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Carnal Self-Knowledge, A DIY Multimedia PC

Page 5

As I write this in downtown Boston the outside temperature is close to 90 degrees. If this is a harbinger of Global Warming, then a city-sized iceberg is probably en-route from the Arctic and will be colliding soon with my high-rise building. Oh well, at least my DIY PC will be running cool as my building careens over in a frosty panic.

Heat is the great murderer of electronics, and PCs are right up there on the top ten list of most likely victims. PCs are as hot, cramped, and overcrowded as a Calcutta tenement in August. It’s not a place you want to hang out.  When building your own PC, taming the heat should be the number one priority from the get go. This means choosing a case design that’s not only silent, but also will help things keep running cool. Fans, lots of fans, are also needed, especially if high performance and overclocking are on the DIY agenda. But fans can be noisy, really noisy, and the last thing you want to hear during a sotto voce movie scene is what sounds like an out of control 747 zooming around your AV room.

Fortunately, we have a set of easy to follow solutions that will keep things cool AND quiet.  First up, the PC case, and one of my favorite case manufacturers is Antec. For this DIY project I am using an Antec P182 mid-sized tower case, which comes in a cool gunmetal black finish ($129, on-line).

Dual chambers isolate the power supply and CPU into separate cooling zones. The power supply, which must be purchased separately, resides in a separate lower chamber in the bottom of the case to isolate heat from the system and to lower system noise. The power supply chamber comes with its own fan.

The case allows you to install up to 5 configurable 120mm fans. Naturally, I filled them all up using very quiet Antec fans. In addition to the rear system and front mounted power chamber fans, you also get a top mounted fan, and there are options for mounting an additional front fan and a middle fan to cool graphics cards. There is also an external fan control for the top and rear fans.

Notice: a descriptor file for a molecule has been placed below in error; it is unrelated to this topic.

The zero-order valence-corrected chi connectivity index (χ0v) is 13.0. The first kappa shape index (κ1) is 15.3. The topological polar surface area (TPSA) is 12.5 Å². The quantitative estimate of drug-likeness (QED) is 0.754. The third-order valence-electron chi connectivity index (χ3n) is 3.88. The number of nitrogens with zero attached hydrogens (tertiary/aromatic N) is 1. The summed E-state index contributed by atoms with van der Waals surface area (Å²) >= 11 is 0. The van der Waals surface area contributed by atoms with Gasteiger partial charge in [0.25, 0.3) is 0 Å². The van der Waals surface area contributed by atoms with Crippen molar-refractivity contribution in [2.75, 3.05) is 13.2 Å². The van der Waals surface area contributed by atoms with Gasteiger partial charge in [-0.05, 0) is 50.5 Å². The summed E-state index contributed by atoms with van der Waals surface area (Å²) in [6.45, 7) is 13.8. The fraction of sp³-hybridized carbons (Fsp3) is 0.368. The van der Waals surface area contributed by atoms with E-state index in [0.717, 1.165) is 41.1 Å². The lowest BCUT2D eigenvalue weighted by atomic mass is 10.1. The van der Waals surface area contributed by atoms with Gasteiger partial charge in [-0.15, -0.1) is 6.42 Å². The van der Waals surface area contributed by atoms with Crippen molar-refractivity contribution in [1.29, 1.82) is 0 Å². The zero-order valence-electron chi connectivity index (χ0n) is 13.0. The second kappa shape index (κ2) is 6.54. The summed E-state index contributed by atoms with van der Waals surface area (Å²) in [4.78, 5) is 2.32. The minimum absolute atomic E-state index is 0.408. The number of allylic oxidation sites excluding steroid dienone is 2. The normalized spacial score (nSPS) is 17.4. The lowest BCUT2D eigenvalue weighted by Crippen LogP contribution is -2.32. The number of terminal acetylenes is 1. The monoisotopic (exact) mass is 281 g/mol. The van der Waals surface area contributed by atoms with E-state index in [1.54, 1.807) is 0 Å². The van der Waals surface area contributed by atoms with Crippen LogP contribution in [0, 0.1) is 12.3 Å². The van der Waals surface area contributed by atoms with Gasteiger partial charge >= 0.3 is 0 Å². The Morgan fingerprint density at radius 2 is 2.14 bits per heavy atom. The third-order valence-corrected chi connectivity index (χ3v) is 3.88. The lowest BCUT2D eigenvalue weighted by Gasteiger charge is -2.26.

Altogether, this is a lot of huffing and puffing.  But you rarely hear all that churning hot air with this setup.

I also used an Antec power supply, its 850W TruePower Quattro ($165, on-line). This big watt guy is also eco-friendly and consumes about 33% less energy than equivalent power supplies. This is also a future proof power supply. The TruePower Quattro™ comes with four PCI-E connectors for powering up to two of the newest generation video cards. All modular cables are sleeved and labeled. Its 80mm fan also runs quiet. Better yet, its heavy-duty protection circuitry prevents damage resulting from short circuits, over voltages, under voltages, and over current. It even comes with a yellow racing stripe. Zoom-zoom.

Best of all, the P182’s three-layer (aluminum, plastic, aluminum) sound-deadening panels solidly dampen all this air swirling mayhem. That also includes all the air being cycloned around by the, oh, boy, CPU fan from Zalman, which we meet in the next page.

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